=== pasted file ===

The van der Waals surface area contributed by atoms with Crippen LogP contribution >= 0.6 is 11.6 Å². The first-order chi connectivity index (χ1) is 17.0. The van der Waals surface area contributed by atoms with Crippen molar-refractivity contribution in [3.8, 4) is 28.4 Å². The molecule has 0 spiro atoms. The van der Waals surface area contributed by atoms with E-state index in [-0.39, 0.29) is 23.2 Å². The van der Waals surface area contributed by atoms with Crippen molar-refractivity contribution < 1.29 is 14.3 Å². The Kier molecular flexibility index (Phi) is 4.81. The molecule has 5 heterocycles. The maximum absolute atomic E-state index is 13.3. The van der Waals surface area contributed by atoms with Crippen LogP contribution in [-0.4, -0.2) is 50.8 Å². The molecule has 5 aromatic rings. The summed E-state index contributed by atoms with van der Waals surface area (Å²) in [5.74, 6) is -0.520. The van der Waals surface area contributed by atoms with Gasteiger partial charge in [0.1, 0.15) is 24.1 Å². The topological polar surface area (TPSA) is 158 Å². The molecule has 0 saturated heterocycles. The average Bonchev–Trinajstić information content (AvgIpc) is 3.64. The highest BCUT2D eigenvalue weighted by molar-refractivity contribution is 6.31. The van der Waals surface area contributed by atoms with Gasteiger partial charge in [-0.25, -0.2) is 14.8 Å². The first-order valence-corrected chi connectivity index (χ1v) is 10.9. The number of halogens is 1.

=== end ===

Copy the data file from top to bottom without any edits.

The van der Waals surface area contributed by atoms with Crippen LogP contribution >= 0.6 is 11.6 Å². The first-order chi connectivity index (χ1) is 17.0. The van der Waals surface area contributed by atoms with Crippen molar-refractivity contribution in [3.8, 4) is 28.4 Å². The molecule has 0 spiro atoms. The van der Waals surface area contributed by atoms with E-state index in [-0.39, 0.29) is 23.2 Å². The van der Waals surface area contributed by atoms with Crippen molar-refractivity contribution < 1.29 is 14.3 Å². The Kier molecular flexibility index (Phi) is 4.81. The molecule has 5 heterocycles. The maximum absolute atomic E-state index is 13.3. The van der Waals surface area contributed by atoms with Crippen LogP contribution in [-0.4, -0.2) is 50.8 Å². The molecule has 5 aromatic rings. The summed E-state index contributed by atoms with van der Waals surface area (Å²) in [5.74, 6) is -0.520. The van der Waals surface area contributed by atoms with Gasteiger partial charge in [0.1, 0.15) is 24.1 Å². The topological polar surface area (TPSA) is 158 Å². The molecule has 0 saturated heterocycles. The average Bonchev–Trinajstić information content (AvgIpc) is 3.64. The highest BCUT2D eigenvalue weighted by molar-refractivity contribution is 6.31. The van der Waals surface area contributed by atoms with Gasteiger partial charge in [-0.25, -0.2) is 14.8 Å². The first-order valence-corrected chi connectivity index (χ1v) is 10.9. The number of halogens is 1.